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Who Was Marjory Stoneman Douglas?


This week a lot of people are hearing the name Marjory Stoneman Douglas. That's the name of the Parkland, Fla., high school where 17 kids and adults were killed on Wednesday. The school was named after a woman who many people in the state consider a hero. She played a big role in protecting the nearby Everglades from development. Here's how she framed that struggle in an interview with NPR back in 1981.


MARJORY STONEMAN DOUGLAS: I'll tell you the whole thing is an enormous battle between man's intelligence and his stupidity. And I'm not at all sure that stupidity isn't going to win out in the long run.

MCEVERS: Stupidity eventually lost when it came to the wetlands Douglas fought for. Her efforts and those of her colleagues kept the Everglades National Park from being developed.


DOUGLAS: I didn't like the real estate people, and I didn't like developers. I don't like developers yet because they're all out just for making money, and that's not good enough.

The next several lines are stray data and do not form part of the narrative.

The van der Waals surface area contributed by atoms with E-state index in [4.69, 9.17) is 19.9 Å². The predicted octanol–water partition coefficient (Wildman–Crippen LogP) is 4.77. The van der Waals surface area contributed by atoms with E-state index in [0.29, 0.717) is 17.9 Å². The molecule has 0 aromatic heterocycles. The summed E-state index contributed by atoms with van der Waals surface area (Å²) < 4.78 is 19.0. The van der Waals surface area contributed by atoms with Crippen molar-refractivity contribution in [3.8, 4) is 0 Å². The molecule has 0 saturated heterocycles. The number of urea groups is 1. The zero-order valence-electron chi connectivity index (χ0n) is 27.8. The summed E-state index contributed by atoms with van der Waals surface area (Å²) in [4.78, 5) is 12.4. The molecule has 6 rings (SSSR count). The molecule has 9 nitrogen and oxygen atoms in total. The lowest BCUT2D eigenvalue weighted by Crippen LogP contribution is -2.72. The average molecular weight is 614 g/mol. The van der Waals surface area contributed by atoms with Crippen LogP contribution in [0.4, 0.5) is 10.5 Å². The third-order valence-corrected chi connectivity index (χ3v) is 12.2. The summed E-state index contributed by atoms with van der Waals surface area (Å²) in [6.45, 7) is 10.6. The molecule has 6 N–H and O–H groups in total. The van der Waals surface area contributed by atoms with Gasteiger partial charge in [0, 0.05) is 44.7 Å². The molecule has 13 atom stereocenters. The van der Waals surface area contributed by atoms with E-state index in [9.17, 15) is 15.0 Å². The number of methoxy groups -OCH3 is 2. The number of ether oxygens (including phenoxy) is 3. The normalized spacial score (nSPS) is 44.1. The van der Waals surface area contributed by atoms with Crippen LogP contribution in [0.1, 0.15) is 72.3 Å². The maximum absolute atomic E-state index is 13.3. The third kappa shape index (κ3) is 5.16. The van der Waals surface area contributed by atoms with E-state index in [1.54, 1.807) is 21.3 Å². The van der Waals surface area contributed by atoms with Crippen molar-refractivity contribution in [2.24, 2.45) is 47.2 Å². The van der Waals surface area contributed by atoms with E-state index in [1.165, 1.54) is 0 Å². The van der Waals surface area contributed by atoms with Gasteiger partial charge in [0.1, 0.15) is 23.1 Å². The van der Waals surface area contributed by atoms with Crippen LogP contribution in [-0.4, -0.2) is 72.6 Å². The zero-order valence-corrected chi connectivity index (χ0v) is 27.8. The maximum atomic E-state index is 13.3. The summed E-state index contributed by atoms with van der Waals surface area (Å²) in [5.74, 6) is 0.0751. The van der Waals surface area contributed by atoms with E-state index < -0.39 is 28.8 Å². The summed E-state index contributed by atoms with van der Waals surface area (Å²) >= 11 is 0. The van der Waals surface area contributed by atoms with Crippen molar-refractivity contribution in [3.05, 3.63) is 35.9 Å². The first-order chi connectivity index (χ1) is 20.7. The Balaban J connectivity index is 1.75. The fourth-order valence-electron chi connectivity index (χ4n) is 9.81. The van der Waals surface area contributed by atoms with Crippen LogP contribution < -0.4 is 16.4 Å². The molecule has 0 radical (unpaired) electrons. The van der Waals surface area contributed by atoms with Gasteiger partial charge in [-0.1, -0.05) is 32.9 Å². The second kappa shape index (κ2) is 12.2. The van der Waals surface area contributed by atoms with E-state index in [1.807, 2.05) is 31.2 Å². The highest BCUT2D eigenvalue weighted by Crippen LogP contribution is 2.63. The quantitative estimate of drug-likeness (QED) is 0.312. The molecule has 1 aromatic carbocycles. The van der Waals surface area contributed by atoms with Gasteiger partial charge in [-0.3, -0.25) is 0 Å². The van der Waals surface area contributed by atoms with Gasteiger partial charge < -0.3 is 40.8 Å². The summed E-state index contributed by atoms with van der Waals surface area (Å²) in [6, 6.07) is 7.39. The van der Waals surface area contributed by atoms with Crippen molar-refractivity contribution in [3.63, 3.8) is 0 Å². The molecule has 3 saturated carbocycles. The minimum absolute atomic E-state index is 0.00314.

MCEVERS: Douglas was born in Minnesota in 1890. She moved to Florida when she was 25. Her father gave her a job at his newspaper, the Miami Herald. Back then, many people considered the Everglades a worthless swamp. Douglas thought otherwise.


DOUGLAS: We have all these natural beauties and resources. Among all the states, there isn't another state like it. And our great problem is to keep them as they are in spite of the tremendous increase of population of people who don't necessarily understand the nature of Florida.

MCEVERS: Douglas published the book "The River Of Grass" in 1947. Its impact on the Everglades has been compared to that of Rachel Carson's book "Silent Spring" on pesticides. Douglas is quoted as saying she fought hard for the Everglades because, she said, it was a test. And if we pass it, we get to keep the planet. Marjory Stoneman Douglas died in 1998 at the age of 108. Today there are two Florida public schools named after her - the high school in Parkland and an elementary school in Miami-Dade County. Transcript provided by NPR, Copyright NPR.